NB Health Care

Thursday
January 29
2015

Lane Goodman

Promising Practices: CHMI highlights 71 pro-poor innovations improving health care around the world

2014 was a year of surprising new challenges, but also one in which we gained ground in surmounting long-lasting health challenges in primary care and treating people in remote populations.

We looked on, heartbroken, as Ebola ravaged West Africa’s health systems, seemingly destroying the hope and recent progress on health outcomes. Health innovators searched for effective ways to respond, finding hope in programs and products working to stop new infections and combat the effects of Ebola on poor communities.

In Nigeria, we witnessed a success story; the mobile application used by eHealth Africa, originally designed to track and prevent polio, was instrumental in contact tracing Ebola, decreasing reporting times for new cases by 75 percent. Many analysts have pinpointed contact tracing as a major asset in Nigeria’s ability to eradicate Ebola.

By identifying programs such as eHealth Africa, analyzing their impact and connecting them to potential partners, funders and interested researchers, the Center for Health Market Innovations (CHMI) supports the diffusion of promising practices working to ensure better health care for the poor. CHMI (where the author serves as communications associate) provides information about more than 1,400 such programs around the world.

Highlights: Findings From 2014″ identifies health care programs, policies and practices, documents and analyzes promising practices, and spotlights programs with potential for scale up and adaptation within and across borders. Read about eHealth Africa and more than 70 similar programs working to make quality health care delivered by innovators affordable and accessible to the world’s poor.

Key insights from “Highlights: Findings From 2014” include:

• CHMI presents improved profiles for more than 1,400 innovative health programs in more than 130 countries around the world.

• 85 programs have reported 148 new examples of scaling up in 2014, including offering a wider range of services, replicating their programs in new countries, adding more facilities and increasing the number of people served.

• Health programs in rapidly changing health markets are improving and expanding access to quality care. Read about the innovation landscape in the Philippines, Nigeria and Pakistan.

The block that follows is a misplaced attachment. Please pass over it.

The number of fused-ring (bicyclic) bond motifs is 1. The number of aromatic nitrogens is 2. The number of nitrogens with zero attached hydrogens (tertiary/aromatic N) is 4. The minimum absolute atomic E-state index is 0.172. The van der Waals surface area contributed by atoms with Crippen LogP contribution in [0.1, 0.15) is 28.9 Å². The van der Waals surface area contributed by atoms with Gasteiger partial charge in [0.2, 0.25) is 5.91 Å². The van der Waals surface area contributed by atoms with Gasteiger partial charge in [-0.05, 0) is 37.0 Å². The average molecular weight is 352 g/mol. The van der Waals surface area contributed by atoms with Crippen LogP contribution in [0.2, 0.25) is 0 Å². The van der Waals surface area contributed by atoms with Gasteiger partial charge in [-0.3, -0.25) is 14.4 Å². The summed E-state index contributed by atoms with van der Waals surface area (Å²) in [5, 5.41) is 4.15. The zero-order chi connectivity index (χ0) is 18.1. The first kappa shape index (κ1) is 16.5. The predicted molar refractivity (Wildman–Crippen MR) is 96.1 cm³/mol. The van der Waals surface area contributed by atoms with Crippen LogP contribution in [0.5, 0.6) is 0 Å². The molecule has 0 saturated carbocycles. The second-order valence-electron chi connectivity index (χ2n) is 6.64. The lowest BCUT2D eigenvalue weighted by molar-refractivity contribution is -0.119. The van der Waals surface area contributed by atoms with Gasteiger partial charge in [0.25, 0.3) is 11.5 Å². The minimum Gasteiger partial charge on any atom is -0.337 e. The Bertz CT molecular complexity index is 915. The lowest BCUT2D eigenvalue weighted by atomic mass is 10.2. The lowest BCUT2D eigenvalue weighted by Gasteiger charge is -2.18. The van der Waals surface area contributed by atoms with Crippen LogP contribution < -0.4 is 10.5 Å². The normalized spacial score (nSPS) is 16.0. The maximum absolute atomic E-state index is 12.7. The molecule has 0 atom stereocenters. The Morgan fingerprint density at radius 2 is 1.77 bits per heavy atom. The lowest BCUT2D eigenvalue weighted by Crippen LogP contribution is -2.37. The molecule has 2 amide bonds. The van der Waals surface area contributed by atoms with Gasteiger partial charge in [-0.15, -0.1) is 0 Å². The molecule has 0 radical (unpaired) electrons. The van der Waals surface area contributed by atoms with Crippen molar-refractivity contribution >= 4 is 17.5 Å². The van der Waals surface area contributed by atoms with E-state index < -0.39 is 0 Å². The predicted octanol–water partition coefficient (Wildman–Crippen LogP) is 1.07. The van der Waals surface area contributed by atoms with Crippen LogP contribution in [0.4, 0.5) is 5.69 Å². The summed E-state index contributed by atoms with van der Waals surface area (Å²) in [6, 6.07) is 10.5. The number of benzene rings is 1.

• More programs are reporting promising results with the integration of technology and mHealth platforms into maternal and child health. In Mali, Djantoli community health workers have used mHealth to help track and prevent disease among more than 3,500 children since 2010.

• New research on the Indian pharmacy Medplus shows the market-wide impacts of entry by the retail pharmacy chain on drug quality and prices of entry in Hyderabad. Other private pharmacy chains show evidence of increasing quality and reducing prices of medicines through partnerships with drug companies, ensuring protection for the poor.

• The CHMI Reported Results initiative is ensuring that innovators gain access to information on “what works.” The 1,170 results reported by CHMI-profiled programs include improvements in health outcomes, affordability and population coverage.

• Furthering our network’s knowledge of what works, new research previews include lessons learned by members of the CHMI Primary Care Learning Collaborative, results from the Rapid Routes to Scale review of more than 450 primary care programs, and indications for innovative ways to empower women by investing in certain health business models.

• A new system to increase visibility for programs with completed, up-to-date profiles and monitoring and evaluation systems in place will help CHMI present promising innovations. Read more about CHMI Plus and learn how this new system spotlights health organizations that are focused on measuring and reporting their impact.

Lane Goodman is a communications associate for the Center for Health Market Innovations (CHMI) at the Results for Development Institute (R4D).

This blog originally appeared on the CHMI website.

Categories
Entrepreneurship, Health Care
Tags
global health, health care, healthcare technology, medical supply chains, rural healthcare delivery, scale